Academic year
2022/2023 Syllabus of previous years
Official course title
Course code
CT0583 (AF:379963 AR:198886)
On campus classes
ECTS credits
Degree level
Bachelor's Degree Programme
Educational sector code
2nd Semester
Course year
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This course is one of the fundamental educational activities of the degree curriculum in Environmental Sciences, and it allows the student to acquire the knowledge and understanding of the main concepts of Mechanics and Thermodynamics, which is a fundamental premise and background for the degree course, while developing the ability to use logical-deductive reasoning. A pivotal aspect of the course is its relevance concerning the aspects and applications of the environmental applications, in order to place the study within a wide perspective.

The educational objectives of this teaching are:
1) to develop the ability to solve common mechanics and thermodynamics problems, applying the main laws and fundamentals;
2) to enhance and stimulate the use of logical-deductive reasoning in solving problems and in general in activities related to the area of study;
3) to develop the ability to present scientific concepts and reasoning in a rigorous way, both orally and written.
1. Knowledge and understanding
1.1. To know and understand the main laws and fundamentals of physics concerning kinematics, dynamics, thermodynamics, optics, electromagnetism.

2. Ability to apply knowledge and understanding
2.1. To know how to use the laws and physical concepts learned to solve theoretical and practical problems in a logical and deductive way.
2.2. To know how to correctly place the concepts learned in terms of application in the study of environmental systems.

3. Judgment skills
3.1. To know how to evaluate the logical consistency of the results to which the application of the physical laws learned leads.
3.2. To know how to recognize any errors through a critical analysis of the applied method and numerical results.

4. Communication skills
4.1. To know how to communicate both the knowledge learned and the effects of their application using the appropriate scientific language.
4.2. To know how to interact with the teacher and fellow students in a constructive way.

5. Learning skills
5.1. To know how to take notes in an exhaustive and rigorous way, also through interaction with peers.
5.2. To effectively select the sources of reference for studying, also through the interaction with the teacher, even for topics and examples that are not easily identifiable in a textbook.
It is key that the student knows how to master the mathematical concepts and methods necessary to tackle the course.
Introduction to the course and its contextualization within the Degree Course. International system of units of measurement. Reference system.

Position, speed, acceleration. Uniform rectilinear motion, uniformly accelerated rectilinear motion, circular. Motion in the plane. Radial and transverse velocity, tangential and centripetal acceleration. Angular velocity and acceleration.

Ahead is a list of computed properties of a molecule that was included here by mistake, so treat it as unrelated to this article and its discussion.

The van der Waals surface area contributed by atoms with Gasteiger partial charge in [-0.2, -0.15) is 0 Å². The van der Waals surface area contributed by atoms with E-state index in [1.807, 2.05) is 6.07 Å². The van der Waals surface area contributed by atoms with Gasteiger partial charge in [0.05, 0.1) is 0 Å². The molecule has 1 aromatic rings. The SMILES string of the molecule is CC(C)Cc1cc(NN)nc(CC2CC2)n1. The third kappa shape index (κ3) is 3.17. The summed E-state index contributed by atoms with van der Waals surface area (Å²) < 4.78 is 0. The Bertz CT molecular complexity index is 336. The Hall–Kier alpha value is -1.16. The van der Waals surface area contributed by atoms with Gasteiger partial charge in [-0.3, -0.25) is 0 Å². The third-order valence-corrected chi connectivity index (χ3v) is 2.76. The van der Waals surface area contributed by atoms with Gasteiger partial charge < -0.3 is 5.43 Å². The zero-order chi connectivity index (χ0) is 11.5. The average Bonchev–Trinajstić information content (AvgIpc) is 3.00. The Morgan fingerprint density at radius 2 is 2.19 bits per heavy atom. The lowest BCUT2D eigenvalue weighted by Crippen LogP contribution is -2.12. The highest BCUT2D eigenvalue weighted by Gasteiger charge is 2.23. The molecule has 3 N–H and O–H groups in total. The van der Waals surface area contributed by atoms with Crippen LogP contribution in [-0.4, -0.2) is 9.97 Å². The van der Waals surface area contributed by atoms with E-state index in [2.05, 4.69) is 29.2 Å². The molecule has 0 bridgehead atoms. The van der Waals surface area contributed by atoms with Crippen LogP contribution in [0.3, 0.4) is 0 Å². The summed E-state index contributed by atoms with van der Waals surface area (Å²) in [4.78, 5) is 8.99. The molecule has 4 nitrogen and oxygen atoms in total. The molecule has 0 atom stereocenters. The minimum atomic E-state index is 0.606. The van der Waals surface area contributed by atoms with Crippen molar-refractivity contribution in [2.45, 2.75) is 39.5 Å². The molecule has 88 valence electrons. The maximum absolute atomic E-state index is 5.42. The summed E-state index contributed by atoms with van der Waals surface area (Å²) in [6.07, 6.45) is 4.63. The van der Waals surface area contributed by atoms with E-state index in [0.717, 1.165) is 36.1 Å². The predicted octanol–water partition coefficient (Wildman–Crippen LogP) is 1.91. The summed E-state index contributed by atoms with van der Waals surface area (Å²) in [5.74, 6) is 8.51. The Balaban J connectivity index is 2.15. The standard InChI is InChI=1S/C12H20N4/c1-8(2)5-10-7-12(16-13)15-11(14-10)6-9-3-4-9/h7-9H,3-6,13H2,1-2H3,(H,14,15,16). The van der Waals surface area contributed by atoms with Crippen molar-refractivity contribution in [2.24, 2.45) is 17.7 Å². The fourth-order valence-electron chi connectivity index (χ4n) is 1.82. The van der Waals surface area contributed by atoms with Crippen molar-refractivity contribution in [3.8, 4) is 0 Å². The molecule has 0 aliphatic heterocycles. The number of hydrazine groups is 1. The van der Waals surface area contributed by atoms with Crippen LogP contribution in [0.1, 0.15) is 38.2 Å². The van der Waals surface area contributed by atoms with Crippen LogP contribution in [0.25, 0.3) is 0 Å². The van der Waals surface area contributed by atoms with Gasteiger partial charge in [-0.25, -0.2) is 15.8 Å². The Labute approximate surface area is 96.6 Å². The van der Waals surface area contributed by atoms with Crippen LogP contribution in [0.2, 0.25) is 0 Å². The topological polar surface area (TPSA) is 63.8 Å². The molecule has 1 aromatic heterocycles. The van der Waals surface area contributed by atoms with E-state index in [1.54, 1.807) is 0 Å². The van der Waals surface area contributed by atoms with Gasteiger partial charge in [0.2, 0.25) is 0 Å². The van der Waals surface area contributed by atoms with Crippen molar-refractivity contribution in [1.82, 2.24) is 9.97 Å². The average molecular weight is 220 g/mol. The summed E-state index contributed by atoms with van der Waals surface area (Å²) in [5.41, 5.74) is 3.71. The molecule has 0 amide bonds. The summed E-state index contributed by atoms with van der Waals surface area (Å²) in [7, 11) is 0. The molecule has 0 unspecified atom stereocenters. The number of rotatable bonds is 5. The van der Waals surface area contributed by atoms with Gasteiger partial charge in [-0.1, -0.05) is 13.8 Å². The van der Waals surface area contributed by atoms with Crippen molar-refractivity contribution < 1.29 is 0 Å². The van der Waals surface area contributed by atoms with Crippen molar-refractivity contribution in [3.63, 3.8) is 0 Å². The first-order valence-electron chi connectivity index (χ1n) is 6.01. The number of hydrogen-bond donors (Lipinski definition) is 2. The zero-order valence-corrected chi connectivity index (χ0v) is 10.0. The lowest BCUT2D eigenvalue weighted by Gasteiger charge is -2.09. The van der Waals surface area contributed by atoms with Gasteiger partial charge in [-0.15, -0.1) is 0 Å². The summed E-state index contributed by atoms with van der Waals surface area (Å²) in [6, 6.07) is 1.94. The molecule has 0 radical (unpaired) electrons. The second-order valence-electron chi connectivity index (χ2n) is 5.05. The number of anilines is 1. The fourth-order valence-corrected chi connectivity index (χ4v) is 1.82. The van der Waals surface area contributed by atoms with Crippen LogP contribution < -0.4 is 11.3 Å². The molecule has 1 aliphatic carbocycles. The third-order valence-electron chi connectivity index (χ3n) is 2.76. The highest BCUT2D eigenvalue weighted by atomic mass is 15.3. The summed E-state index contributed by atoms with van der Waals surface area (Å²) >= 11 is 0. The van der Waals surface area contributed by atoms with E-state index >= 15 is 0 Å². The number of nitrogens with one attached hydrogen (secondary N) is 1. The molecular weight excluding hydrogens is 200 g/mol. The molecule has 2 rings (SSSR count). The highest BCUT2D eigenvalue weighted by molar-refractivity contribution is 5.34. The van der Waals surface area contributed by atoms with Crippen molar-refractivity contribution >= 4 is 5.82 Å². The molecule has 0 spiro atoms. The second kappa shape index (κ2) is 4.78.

Concepts of force and mass (inertial). Newton's first law. Newton's second law. Classification of forces. Strength and weight, constraint reactions. Newton's third law. Static, dynamic, viscous friction. Elastic forces in one dimension. Simple harmonic motion. Work of a force. Kinetic energy. Kinetic energy theorem. Power of a force. Potential energy. Conservative systems: mechanical energy and its conservation. Energy balances.

Definition of center of mass. Theorem of motion of the center of mass. Conservation of momentum. Moment of momentum. Moment of a force. Cardinal equations of dynamics. The rigid body. Moment of inertia. Translational motion and rotational motion. Static equilibrium of rigid bodies, cardinal equations of statics.

Density. Pressure. Stevino's law. Pascal's principle. Communicating vessels. Hydraulic jack. Barometer to Hg. Archimedes' principle. Motion of a fluid: Lagrangian and Eulerian descriptions. Flow lines and pipes. Scope. The ideal fluids. Bernoulli's theorem. Venturi tube. Cohesion, tension, capillarity.

Heat and temperature. Temperature scales. Thermal capacity, specific heat. Internal energy. First law of Thermodynamics.

Electric fields, electric potential

Resistors, Capacitors

Fields generated by current

Maxwell's equations

General description of the phenomena, interference, diffraction
As a support for studying, any university-level physics textbook containing the basic notions of classical mechanics and thermodynamics and electromagnetism is acceptable. Proposals will be discussed with the teacher during the class. Eventually, the student will show the teacher the text for approval.
The method of verifying the student's learning consists in passing a mandatory written test. The written test consists of a series of open theory questions and exercises to be solved numerically justifying the methods used for the solution. This test aims to verify that the student has acquired the concepts presented during the lessons and is able to apply them consistently and consistently in order to solve problems. The duration of the written test is at least one hour. In general, only the use of a scientific calculator and consultation of a form is allowed during each written test. The exam is passed with a minimum acceptable grade of 18/30 and a maximum grade of 30/30 (possibly cum laude).
The teaching is organized in both theoretical and practical lectures. Potential teaching materials projected in the classroom will also be present on the University moodle platform.

This subject deals with topics related to the macro-area "Human capital, health, education" and contributes to the achievement of one or more goals of U. N. Agenda for Sustainable Development

This programme is provisional and there could still be changes in its contents.
Last update of the programme: 02/09/2022